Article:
The bottom line, an unmodified automotive engine is totally inappropriate for a boat motor. Its torque curve won’t meet the needs of a boat, its light-duty components won’t long survive the rigors of marine usage, and you risk blowing yourself out of the water. You decide




According to Indmar and Marine engine digest.
Although they may be the same heads and camshafts they are reworked. That is straight off Indmars website!

BTW I never knew Indmar and PCM build boats:confused:

hahahahahahahahaqhahahahahaha

put that in your pipe and smoke it

CantRepeat
06-03-2009, 05:42 AM
Well then put a car motor in your boat!


BTW I never knew Indmar and PCM build boats:confused:

I said he external parts are different so why are you discussing that?

And who said Indmar or PCM built boats? I referenced that Chevy and Ford don't build boats, if they did, they'd build their own engines and therefor Indmar and PCM would not have a job. (smoke that, really?)

HAHAHAHAHAH, I don't smoke, sorry. Gezzz grow up a bit.

Having a discussion or disagreement sure brings out the kid in some of you people. It's like talking to my brother's kids.

panshovel68
06-03-2009, 10:53 PM
I said he external parts are different so why are you discussing that?

And who said Indmar or PCM built boats? I referenced that Chevy and Ford don't build boats, if they did, they'd build their own engines and therefor Indmar and PCM would not have a job. (smoke that, really?)

HAHAHAHAHAH, I don't smoke, sorry. Gezzz grow up a bit.

Having a discussion or disagreement sure brings out the kid in some of you people. It's like talking to my brother's kids.




Hey maristar....no disrespect was intended! If it seemed that way I am sorry! The Indmar and PCM was a little sarcastic, but thats it. Once again I apologize.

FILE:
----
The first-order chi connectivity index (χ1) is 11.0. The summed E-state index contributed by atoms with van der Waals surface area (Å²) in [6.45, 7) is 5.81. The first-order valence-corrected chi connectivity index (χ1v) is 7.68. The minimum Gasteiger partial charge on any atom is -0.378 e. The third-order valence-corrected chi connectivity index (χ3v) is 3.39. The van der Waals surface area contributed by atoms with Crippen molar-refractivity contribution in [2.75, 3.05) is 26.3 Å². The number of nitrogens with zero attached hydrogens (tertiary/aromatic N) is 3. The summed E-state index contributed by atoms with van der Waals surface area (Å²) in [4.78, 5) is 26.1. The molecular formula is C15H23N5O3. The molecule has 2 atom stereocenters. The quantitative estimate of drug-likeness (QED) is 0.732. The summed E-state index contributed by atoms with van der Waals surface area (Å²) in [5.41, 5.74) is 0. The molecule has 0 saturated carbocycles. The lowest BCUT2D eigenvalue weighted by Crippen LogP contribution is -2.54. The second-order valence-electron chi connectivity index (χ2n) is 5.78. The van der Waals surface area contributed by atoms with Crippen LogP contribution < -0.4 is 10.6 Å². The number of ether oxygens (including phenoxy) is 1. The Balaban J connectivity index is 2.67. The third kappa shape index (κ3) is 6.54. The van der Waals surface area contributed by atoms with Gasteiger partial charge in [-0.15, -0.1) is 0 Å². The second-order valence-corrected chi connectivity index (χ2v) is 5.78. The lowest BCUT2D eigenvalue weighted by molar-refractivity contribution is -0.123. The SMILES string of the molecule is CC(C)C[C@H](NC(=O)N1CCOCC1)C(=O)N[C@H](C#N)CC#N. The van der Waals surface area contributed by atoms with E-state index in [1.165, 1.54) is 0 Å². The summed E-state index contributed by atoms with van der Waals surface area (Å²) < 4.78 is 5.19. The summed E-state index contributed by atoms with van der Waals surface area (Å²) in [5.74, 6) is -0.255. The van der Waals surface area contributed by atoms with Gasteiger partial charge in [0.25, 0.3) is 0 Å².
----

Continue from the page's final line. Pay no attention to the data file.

:)

PolarBear
06-03-2009, 11:30 PM
92 - Dude, what are you doing on this website at 3:45AM! Boring night job?

CantRepeat
06-04-2009, 08:47 AM
92 - Dude, what are you doing on this website at 3:45AM! Boring night job?

I've been in the Army for 23 years, that's the time I get most every morning. I'm hoping I can change once I retire.

panshovel68
06-04-2009, 06:22 PM
I've been in the Army for 23 years, that's the time I get most every morning. I'm hoping I can change once I retire.

Wow, I thought I got up early.

Whitfield
06-04-2009, 09:53 PM
The PCM on my old boat was a counter rotaiton engine.

The motor was redesigned by PCM to run backwards.

Folks at Skidim commented about using the counter rotation engine to turn the prop the other direction for optimal ski wake hull performance and use the torque thrust counter rotation to help offset the drivers weight.

dds
10-21-2009, 02:06 AM
wondering if anyone can help out with some questions?

if the concensis is that the heads are the same...... any issues with looking for some GT40-p heads from the automotive side rather than trying to seek out some marine GT40-p heads?

What about ordering some GT40-x heads from ford racing?

are there any concerns with dissimilar metals in the cooling system (raw water intake). the previous owner was a plumber and he installed a shower system using copper T fittings. there is a mixture of copper, aluminum and cast iron......

Thank you!!

H20skeefreek
10-21-2009, 07:51 AM
GT40-P heads are GT40-P heads.

etduc
10-21-2009, 10:38 AM